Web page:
See other posts on the subject of home control – amazing how far this project has come on in 2 years! The first follow up to this original article occurs here – my UberBareBoard project.
This week I’m in Scarborough for the week – the FSB’s annual conference – it’s my job as IT Chairman to ensure we report everything that is going on – and I have a team of staff to do that but the really techy stuff – video on demand, imagery etc. is run by a small group of us (I’m the first here) and involves high speed broadband, gigabytes of video and a lot of hard work – and fun.
But that’s for another set of blogs – I got up this morning and started snapping photos to give delegates a feel-good factor – the weather here is great (as someone who’s now done about 11 of these Conferences I can tell you that’s not always the case in March – indeed usually the opposite).
So here they are, some of my late evening and early morning photos of Scarborough! By all means click on the images for larger versions…
This may well not be new to you – or you might not be the experimenting type – in which case look no further.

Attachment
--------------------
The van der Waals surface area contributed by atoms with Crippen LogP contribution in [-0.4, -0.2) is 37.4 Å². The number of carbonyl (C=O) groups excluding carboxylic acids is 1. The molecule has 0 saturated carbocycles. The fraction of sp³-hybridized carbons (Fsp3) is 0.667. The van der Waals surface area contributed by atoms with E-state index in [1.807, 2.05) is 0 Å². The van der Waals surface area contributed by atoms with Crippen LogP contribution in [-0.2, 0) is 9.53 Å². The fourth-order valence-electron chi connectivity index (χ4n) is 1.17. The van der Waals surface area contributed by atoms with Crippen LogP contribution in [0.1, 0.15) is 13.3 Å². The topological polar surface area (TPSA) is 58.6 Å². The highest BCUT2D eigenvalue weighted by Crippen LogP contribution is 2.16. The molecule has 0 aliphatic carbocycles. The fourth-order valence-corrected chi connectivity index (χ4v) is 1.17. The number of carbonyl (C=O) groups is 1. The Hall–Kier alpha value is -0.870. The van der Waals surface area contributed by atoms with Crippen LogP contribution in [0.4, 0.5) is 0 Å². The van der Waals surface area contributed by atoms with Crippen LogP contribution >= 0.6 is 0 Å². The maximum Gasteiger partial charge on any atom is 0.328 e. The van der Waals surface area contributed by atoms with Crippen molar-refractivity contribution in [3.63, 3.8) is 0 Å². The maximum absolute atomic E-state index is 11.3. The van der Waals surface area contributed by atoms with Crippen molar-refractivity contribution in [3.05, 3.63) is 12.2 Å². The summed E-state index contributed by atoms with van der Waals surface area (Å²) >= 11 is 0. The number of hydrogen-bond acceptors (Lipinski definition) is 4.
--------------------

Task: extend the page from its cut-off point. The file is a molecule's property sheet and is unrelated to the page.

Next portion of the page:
Copper is a catalyst, that is something that speeds up a reaction but does not suffer in the process… so examples like platinum catalysts in cars come to mind.
This one is new to me – and is a great, fun and relatively safe way to demonstrate the use of a catalyst.
IF YOU BLOW YOURSELF UP OR GAS YOURS IT’S NOT MY FAULT. Acetone (Nail Varnish Remover) is flammable and the fumes set fire relatively easily (hence the requirement to use a tiny amount)).
Get a piece of copper wire, let’s say earth wire out of one of those 2-core+earth mains cables… and wrap one end around a nail so as to make a coil, maybe half an inch (12mm) long… with slight air gap between the turns..
Get a short glass – like a half-pint glass or less and arrange something non-flammable (like the rest of the wire – or a drill, or fork so that you can put the item across the top of the glass and use it to suspend your coil just off the bottom of the inside of the glass.. maybe 1/2 inch or less.
Put the tiniest amount of nail varnish remover (has to be the type that uses acetone as that’s the bit we’re interested in.
So, you have your coil on the end of your wire, dangling…… just above the acetone… take the arrangement away from the glass and with a cigarette lighter, heat it until red hot… replace the arrangement in the glass…. and watch.
Without flame, the copper will continue to glow red hot… experiment with layout, size of coil etc. but always near but not touching the surface, the idea being to get air and acetone fumes on the copper.
There are plenty of places on the web to explain this – I can’t help thinking there has to be a way (while venting waste fumes) of making a neat heater with this. With thicker cable I managed to keep the thing hot at just below red glow level… The example you see here was thick earth wire, one coil within another – to keep the surface area up… but a MUCH simpler arrangement works just fine , even a thin copper WIRE with no coil works fine but tends to turn off quite easily.